Wanna stop spending all your "rent money" on campsites? Then learn how to Boondock!
"Boondocking" basically refers to camping long-term completely off the grid without external power, gas, waste, and water hookups.
|Hunting Island State Park, SC (Wikipedia)|
While urban boondocking seems to be a decaying art form as cities crack down on "overnighting" (even making a dent on Walmart's long-time encouragement of 24-hr RV parking), the American West still has thousands of square miles of scarcely explored public wilderness that can be camped absolutely freely, as your public right.
If you have an RV or vehicle suitable for conversion, you too can be a boondocker, and finally stop paying "double rent" on both your stationary home and your mobile one.
To make it work, you'll likely need to upgrade your systems -- (I highly recommend solar power) -- And believe it or not, it's possible to do the upgrade for about the same as a month's "rent" at a campsite -- and after that... years of "free" power!
Of course, the other task is to adjust your lifestyle towards conserving more electricity, water, and other forms of energy that we take for granted in our first-world lifestyles... but I'll just assume that you found this website precisely because that's what you're interested in! :-)
At the end of this article, I'd like to point you to a number of articles from long-time experienced boondockers, which I've found most helpful. If you have a background in survivalism, off-grid living, and you have a bit of "street smarts," boondocking will be right up your alley. If you're more coming from the perspective of a vacationer looking to save some money, there are plenty of good sites with helpful tips for managing your resources and staying safe.
Boondocking introduces a lot of concerns that we're usually not used to thinking about. Many of them naturally revolve around issues of safety and survival. Besides scaling back on our first-world "conveniences" offered by unlimited electricity and water, we also have new security issues of having our entire lifestyle packaged into a tiny moving room on wheels with frequent chances to be stranded in questionable areas or in the middle of nowhere. An advantage is that as long as we're in it, we can always just drive our little house away. But it's more complicated.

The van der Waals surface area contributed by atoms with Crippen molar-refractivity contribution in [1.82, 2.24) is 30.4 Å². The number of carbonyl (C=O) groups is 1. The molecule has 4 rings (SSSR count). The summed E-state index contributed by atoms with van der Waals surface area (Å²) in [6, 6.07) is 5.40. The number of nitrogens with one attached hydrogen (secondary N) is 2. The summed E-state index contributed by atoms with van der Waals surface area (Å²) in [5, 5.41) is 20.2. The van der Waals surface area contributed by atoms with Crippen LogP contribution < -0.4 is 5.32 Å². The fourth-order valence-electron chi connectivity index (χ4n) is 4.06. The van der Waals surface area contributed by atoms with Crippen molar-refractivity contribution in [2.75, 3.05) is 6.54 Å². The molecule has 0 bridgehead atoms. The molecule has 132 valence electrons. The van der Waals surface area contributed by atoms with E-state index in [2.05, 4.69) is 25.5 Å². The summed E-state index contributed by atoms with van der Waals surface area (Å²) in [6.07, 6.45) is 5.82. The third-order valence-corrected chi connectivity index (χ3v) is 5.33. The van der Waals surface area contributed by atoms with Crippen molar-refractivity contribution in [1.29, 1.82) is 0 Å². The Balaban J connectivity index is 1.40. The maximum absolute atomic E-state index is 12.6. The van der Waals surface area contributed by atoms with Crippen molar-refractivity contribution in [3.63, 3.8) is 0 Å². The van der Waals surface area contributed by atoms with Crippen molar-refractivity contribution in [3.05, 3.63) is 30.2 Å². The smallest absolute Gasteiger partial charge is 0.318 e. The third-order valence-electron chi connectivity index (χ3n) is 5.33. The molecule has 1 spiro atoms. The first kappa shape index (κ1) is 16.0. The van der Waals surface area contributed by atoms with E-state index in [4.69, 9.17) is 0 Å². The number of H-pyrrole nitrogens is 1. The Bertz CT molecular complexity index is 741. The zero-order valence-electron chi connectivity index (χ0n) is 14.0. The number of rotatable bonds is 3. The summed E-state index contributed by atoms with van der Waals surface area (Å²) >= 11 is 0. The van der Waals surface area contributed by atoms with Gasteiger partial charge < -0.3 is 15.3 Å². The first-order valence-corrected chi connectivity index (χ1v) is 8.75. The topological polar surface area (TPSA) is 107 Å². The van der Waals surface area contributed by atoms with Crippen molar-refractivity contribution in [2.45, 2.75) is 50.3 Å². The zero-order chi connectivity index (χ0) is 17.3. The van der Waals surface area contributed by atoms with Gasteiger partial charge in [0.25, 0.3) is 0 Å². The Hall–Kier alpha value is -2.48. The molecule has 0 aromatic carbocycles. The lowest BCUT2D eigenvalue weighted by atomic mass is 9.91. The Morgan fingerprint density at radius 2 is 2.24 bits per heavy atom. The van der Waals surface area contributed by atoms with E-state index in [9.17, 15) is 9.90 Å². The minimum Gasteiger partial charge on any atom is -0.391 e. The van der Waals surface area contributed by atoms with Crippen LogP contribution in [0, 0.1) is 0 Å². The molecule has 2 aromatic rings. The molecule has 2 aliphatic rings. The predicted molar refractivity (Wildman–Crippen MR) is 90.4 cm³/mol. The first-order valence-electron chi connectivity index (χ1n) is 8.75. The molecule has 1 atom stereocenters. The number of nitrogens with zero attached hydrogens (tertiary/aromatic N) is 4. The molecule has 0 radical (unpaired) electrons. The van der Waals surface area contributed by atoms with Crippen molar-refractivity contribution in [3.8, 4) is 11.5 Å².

It's very weird to be faced with the issue of "I may not be allowed to park my house here overnight." Trying to "stealth camp" in urban areas always runs the risk that a copper will come knocking on your window at 4am. So a lot of the advice you'll find on the web is about finding good places to get some sleep. Walmart used to be a good standby, but that's less the case now, as some no longer allow it. Casinos are still pretty friendly to RVers staying from 1 to 3 nights, but you should check in advance.
But once you're equipped, the real joy is to get out of town, into some National Forest land, and enjoy being able to just pull over anywhere and sleep under the stars. Under dispersed camping rules, you can typically camp up to 14 days in one place before moving on. Is your RV equipped to spend two weeks completely off the grid?
Some nice sites about Boondocking:
Boondocking.org - Public database of GPS coordinates to boondocking locations.
CheapRVLiving - Great articles on the boondocking lifestyle.
Camping and Boondocking on Public Lands - A whole blog dedicated to boondocking.